Susan Pcola-Davis, member of the public, testified with information on her granddaughter’s experience in public school, and opined that alternatives are needed to support student learning.

Cheri Nakamura of HEʻE Coalition, testified that the KEA is critical for establishing a baseline of information to support students. She requested a breakdown by subgroups of students including the amount of time to administer the KEA and how information is shared with parents.

Committee Vice Chairperson Moriarty expressed appreciation for the thoughtful collaboration involved in implementing this aspect of the strategic plan. She asked for clarification on the following: (1) if the proposed strategy for using KEA data to improve student outcomes via the summer transition program was not included in the Governor’s budget; (2) are other parts of the strategy not included in the Governor’s budget; and (3) what areas can the Board provide support. She expressed appreciation that Board policies were reviewed and asked if any Board policies should be addressed to align with the strategic plan. Armstrong replied that the Department has funding for the summer programs for fiscal year 2024 and noted that there is time to secure funding for future years.

Ushijima stated that the Department has requested a position for instructional strategies and curriculum review officer to help across all levels to elevate the collective work for instructional practices. She clarified that the request is part of a systematic approach to honor the expertise of each school, but allow for customization to the needs of the community while maintaining rigorous standards. Ushijima also noted that OCID has asked for teacher positions to further the work and referenced Board Policy E-101, entitled “Whole Student Development” helps to support the KEA.

Committee Member Asher asked, when looking at subgroups, what areas still need to be built and emphasized the importance to look at equity. She asked for clarification if the data is disaggregated by subgroups and if each teacher has data for every student in the classroom. Armstrong explained that the teacher gets individual data for every single student in the classroom and understanding the subgroups may help early childhood providers and noted that there is a huge discrepancy for demographic groups.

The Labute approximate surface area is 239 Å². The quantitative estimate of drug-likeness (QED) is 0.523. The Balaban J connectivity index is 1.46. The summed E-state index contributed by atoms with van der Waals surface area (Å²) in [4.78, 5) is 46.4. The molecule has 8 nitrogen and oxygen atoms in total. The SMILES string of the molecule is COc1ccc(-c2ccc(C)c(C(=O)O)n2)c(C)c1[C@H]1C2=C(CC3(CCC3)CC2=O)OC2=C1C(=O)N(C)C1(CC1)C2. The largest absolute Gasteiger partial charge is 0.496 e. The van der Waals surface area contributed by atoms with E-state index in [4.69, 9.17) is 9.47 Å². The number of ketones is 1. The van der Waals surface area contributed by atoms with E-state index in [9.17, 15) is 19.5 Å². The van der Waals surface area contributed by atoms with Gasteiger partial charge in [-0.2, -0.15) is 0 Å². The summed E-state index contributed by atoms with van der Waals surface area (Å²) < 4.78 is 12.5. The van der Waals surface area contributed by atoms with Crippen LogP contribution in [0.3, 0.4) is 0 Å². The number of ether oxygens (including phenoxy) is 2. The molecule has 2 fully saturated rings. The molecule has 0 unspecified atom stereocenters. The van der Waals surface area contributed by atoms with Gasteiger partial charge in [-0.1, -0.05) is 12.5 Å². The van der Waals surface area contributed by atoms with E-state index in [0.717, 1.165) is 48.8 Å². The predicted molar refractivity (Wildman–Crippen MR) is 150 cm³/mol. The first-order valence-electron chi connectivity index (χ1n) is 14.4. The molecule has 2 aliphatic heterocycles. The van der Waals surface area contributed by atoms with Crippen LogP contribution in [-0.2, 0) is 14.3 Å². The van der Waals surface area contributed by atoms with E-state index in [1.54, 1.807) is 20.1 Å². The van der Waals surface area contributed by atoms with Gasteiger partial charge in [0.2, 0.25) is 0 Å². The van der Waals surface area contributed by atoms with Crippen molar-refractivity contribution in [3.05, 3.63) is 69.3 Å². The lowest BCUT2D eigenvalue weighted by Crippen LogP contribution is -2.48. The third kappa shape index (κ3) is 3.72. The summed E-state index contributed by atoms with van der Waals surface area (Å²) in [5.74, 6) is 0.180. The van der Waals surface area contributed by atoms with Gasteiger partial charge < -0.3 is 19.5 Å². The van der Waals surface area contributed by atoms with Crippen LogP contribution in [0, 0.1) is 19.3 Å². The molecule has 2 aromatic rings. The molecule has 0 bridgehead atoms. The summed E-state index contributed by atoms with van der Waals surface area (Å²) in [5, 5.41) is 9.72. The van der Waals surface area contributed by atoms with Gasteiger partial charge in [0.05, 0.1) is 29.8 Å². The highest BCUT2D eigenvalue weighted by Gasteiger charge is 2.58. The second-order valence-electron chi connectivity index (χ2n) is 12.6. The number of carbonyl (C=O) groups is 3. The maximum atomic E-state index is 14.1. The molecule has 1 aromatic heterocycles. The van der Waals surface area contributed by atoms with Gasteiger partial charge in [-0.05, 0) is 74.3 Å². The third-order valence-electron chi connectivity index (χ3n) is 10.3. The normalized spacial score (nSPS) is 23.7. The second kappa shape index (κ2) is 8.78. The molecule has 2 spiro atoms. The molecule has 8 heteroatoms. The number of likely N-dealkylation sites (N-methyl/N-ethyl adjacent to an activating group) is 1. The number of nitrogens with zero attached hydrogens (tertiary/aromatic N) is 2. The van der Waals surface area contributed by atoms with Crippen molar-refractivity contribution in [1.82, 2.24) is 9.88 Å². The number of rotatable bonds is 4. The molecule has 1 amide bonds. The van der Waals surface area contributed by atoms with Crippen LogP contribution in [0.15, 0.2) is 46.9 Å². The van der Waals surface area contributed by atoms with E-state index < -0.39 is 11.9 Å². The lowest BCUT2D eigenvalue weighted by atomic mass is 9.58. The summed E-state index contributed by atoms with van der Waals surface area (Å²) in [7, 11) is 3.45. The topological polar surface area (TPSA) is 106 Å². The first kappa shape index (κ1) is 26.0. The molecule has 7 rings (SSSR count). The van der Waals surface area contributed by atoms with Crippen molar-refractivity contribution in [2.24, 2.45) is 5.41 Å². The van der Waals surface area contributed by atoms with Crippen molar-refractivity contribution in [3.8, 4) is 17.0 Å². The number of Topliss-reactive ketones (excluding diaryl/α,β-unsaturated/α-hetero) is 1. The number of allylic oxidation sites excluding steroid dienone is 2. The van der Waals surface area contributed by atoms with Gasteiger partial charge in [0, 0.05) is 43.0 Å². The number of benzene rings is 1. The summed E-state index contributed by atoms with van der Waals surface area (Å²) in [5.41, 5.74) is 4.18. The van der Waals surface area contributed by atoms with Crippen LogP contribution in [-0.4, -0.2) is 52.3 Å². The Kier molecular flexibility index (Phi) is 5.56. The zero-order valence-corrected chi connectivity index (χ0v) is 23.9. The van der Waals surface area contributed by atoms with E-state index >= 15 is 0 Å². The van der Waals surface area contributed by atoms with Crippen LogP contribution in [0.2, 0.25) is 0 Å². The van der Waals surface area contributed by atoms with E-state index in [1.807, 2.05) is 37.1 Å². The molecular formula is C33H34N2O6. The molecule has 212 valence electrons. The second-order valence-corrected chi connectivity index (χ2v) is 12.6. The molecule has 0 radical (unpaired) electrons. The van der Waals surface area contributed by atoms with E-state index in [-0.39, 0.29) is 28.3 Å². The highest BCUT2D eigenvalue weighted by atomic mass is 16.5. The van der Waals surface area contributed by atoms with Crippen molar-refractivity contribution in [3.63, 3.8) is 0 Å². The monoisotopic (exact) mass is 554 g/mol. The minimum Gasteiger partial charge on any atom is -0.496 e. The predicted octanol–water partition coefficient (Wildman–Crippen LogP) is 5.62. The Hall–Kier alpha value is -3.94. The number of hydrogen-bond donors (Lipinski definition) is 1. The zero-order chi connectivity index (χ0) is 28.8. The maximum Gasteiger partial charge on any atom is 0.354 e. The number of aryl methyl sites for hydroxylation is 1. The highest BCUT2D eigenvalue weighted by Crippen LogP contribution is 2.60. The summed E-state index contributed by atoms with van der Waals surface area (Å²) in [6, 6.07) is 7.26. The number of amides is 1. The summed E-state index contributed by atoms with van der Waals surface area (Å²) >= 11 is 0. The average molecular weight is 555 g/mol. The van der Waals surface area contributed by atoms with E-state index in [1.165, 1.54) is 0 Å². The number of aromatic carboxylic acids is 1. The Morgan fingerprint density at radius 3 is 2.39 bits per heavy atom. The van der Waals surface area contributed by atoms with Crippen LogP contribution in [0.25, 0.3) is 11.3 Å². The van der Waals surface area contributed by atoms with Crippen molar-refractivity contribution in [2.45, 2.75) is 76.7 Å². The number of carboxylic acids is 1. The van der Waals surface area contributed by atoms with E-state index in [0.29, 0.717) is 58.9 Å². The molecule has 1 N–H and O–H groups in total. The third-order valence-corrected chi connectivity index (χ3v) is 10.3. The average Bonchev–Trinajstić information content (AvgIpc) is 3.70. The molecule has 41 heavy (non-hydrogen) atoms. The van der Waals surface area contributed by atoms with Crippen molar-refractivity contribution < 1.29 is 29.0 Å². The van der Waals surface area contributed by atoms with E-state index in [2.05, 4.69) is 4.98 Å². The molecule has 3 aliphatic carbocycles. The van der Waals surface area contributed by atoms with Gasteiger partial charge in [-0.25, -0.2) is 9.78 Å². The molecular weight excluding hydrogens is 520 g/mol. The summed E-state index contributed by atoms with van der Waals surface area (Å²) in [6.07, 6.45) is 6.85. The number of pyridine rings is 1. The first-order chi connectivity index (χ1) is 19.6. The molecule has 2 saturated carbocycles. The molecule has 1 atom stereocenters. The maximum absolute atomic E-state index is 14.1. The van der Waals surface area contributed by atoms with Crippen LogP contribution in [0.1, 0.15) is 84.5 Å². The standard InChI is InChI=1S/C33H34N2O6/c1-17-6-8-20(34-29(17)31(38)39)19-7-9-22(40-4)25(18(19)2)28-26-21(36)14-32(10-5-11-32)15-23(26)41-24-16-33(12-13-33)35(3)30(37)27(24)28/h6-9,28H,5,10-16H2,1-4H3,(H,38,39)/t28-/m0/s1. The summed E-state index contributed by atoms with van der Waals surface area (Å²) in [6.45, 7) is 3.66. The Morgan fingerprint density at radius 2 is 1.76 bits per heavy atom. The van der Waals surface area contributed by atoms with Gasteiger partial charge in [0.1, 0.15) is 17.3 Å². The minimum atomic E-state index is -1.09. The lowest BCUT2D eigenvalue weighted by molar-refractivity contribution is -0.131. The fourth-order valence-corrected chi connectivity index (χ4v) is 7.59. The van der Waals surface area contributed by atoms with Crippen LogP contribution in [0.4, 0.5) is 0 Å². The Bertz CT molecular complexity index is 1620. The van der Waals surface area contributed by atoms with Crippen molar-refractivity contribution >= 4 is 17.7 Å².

Armstrong stated that the KEA team will be working with early childhood partners to provide information to help strengthen programs to prepare for the various demographic groups that may be served, without sacrificing confidentiality.

Ushijima noted that children may demonstrate skills in their home language.

Committee Member Dukelow opined that the design for something that had to be implemented so quickly was beautiful. She acknowledged that sharing data with the Executive Office of Early Learning was a point of contention.

Committee Member Asher left the meeting at 2:45 p.m.

Committee Chairperson Arakaki expressed understanding that there is a process being implemented towards improving the system for our early learners.

Committee Member Dukelow expressed appreciation for the additional work that needed to be done to address Kula Kaiapuni (Hawaiian Immersion) learners including the development of a KEA.

Armstrong stated that Hana has assessed 100% of their English-speaking students. However, their overall participation is low due to a large number of Kula Kaiapuni (Hawaiian Immersion) students but work is being done to improve participation in KEA.

Committee Chairperson Arakaki asked about the status of KEA in charter schools and the difference in performance. Armstrong replied that she didn’t have a concrete answer to that and based on her understanding, all charter schools did not take the KEA.

Lauren Padesky, Early Childhood Specialist, Office of Curriculum and Instructional Design, Department of Education noted that regarding charter schools this represents a unique subset of students and a small number of children so the Department cannot make comparisons in relation to the larger data set.

III. Adjournment

Committee Chairperson Arakaki adjourned the meeting as of 2:53 p.m.

List of the people who submitted written testimony before the meeting

Agenda Item
Cheri Nakamura HE’E CoalitionII.A. Review of Strategic Plan Desired Outcome 1.1.1: All entering kindergarten students are assessed for social, emotional and academic readiness and provided necessary and timely support to develop foundational skills for learning